17 June 2008

Ohio Media Sound Off On Castle Doctrine: Urban Editors Don't Like It

It didn't take long . . . editorial writers and columnists from Ohio newspapers are sounding off about Gov. Ted Strickland and his overwhelming approval -- and gubernatorial signature -- on long awaited Castle Doctrine legislation.

Not unexpectedly, urban editors don't like citizen safety legislation. Two pieces have popped up already. More are sure to come.

From the Columbus Dispatch, and columist Thomas Suddes (writing from the very liberal Ohio University campus in conservative southeast Ohio) comes the following:

"As usual, legislators, with Strickland's help, pandered to the gun lobby because, hey, if there's one thing Ohio unquestionably needs, it's more weapons."
Riiiiiiight . . . Mr. Suddes, I know you don't care about truth when it comes to your commentary on firearms law, but I'll say it anyway. This legislation didn't do anything to put more guns on the street. Or in people's homes. It is all about doing away with the insanity of an individual -- whose life has been threatened when someone broke into their home -- being sued if they use deadly force to stop the intruder. How is that creating "more weapons?"

From The Blade (Toledo), comes an incredibly irresponsible statement:

"In essence, the law gives homeowners and motorists the right to blow away anyone who enters their home or vehicle without permission."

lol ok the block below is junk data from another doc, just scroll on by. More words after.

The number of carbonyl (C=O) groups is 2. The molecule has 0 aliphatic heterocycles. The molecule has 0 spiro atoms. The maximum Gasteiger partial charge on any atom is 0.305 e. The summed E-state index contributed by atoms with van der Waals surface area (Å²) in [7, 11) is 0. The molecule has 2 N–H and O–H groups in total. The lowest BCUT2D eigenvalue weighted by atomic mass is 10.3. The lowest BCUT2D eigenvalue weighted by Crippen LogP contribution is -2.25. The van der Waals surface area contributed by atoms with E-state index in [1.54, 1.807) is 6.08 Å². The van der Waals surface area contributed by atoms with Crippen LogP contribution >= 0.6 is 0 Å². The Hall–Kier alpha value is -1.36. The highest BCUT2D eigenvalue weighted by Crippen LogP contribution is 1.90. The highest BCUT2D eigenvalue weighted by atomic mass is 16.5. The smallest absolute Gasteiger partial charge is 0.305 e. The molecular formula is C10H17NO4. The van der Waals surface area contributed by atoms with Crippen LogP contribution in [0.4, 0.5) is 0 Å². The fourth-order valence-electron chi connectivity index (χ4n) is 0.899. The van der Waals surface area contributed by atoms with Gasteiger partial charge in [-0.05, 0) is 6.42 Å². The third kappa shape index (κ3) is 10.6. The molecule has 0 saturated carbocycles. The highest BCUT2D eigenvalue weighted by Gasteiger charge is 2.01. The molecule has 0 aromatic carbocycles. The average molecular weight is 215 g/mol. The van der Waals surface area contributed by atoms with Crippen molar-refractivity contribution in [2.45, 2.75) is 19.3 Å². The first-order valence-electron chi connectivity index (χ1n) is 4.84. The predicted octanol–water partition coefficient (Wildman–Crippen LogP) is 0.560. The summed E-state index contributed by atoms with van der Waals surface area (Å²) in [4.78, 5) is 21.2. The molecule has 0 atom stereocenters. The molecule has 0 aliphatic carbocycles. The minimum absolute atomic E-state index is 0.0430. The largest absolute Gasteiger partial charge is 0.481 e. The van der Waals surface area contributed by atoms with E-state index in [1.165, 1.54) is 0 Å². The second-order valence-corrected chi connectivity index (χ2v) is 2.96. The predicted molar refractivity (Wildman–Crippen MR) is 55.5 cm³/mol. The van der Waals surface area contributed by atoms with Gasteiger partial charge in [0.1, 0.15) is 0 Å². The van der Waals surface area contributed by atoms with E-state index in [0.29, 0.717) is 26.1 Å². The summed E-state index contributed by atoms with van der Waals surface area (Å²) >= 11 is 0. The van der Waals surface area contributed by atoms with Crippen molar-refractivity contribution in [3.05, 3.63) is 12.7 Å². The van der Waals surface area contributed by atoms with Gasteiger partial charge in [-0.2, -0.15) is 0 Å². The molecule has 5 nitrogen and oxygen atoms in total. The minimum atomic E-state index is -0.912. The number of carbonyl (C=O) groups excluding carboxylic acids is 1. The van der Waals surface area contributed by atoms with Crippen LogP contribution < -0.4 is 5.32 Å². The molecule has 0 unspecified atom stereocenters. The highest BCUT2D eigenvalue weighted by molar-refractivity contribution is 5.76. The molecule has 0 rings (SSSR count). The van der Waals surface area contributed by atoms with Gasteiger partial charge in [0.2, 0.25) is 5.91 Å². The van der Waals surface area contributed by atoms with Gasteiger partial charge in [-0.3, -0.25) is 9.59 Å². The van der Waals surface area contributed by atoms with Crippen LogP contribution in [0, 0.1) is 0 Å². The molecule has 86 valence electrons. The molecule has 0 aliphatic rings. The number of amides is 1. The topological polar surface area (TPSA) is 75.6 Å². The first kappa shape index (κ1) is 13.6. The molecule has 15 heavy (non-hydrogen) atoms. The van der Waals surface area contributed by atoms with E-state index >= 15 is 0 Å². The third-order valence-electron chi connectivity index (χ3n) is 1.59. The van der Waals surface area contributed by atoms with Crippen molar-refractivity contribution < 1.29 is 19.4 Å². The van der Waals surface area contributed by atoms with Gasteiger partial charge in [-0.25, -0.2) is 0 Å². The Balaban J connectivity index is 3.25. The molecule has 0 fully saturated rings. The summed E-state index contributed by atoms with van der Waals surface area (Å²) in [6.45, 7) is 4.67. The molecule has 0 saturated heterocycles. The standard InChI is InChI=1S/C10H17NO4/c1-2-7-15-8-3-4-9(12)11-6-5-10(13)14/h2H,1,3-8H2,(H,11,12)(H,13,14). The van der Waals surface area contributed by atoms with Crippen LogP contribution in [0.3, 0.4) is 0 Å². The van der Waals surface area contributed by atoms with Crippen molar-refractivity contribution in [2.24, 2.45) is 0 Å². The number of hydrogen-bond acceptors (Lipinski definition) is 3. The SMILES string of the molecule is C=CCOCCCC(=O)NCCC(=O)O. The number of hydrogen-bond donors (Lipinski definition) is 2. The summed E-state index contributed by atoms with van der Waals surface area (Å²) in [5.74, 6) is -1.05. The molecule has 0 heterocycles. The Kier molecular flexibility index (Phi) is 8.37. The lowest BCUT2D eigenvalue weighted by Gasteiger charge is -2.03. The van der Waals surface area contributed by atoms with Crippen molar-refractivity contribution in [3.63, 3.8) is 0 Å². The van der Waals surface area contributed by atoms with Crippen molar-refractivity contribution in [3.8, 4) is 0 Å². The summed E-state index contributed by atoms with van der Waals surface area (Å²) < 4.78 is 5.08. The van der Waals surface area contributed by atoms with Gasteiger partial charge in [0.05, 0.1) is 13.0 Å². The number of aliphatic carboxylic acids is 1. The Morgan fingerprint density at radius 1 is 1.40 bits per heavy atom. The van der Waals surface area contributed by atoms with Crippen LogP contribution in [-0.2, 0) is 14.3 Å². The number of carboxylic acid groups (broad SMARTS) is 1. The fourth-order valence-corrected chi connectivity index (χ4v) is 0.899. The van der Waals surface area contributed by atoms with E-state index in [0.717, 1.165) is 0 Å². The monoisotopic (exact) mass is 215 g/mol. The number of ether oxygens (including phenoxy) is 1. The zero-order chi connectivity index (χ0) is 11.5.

In each of these dissenting views, the editors come to the rapid conclusion that Gov. Strickland was led astray by the evil lobbyists of the National Rifle Association. What they miss is that passage of SB 184 was a bi-partisan effort, passed overwhelmingly by both the Ohio Senate and Ohio House of Representatives.

What they miss is that this legislation has been demanded for years by Ohioans of all stripes. What they miss is that all their idealism about crime and the police won't keep some two-bit, worthless thug from violently attacking them, or their spouse or children, to get a few bucks for drugs or to steal a car.

And yes, some criminals just want to kill . . . for fun. If faced with such a threat, why should taxpayers be forced to worry whether their actions to defend themselves might result in a lawsuit against them by Mr. Scumbag's greedy family members?

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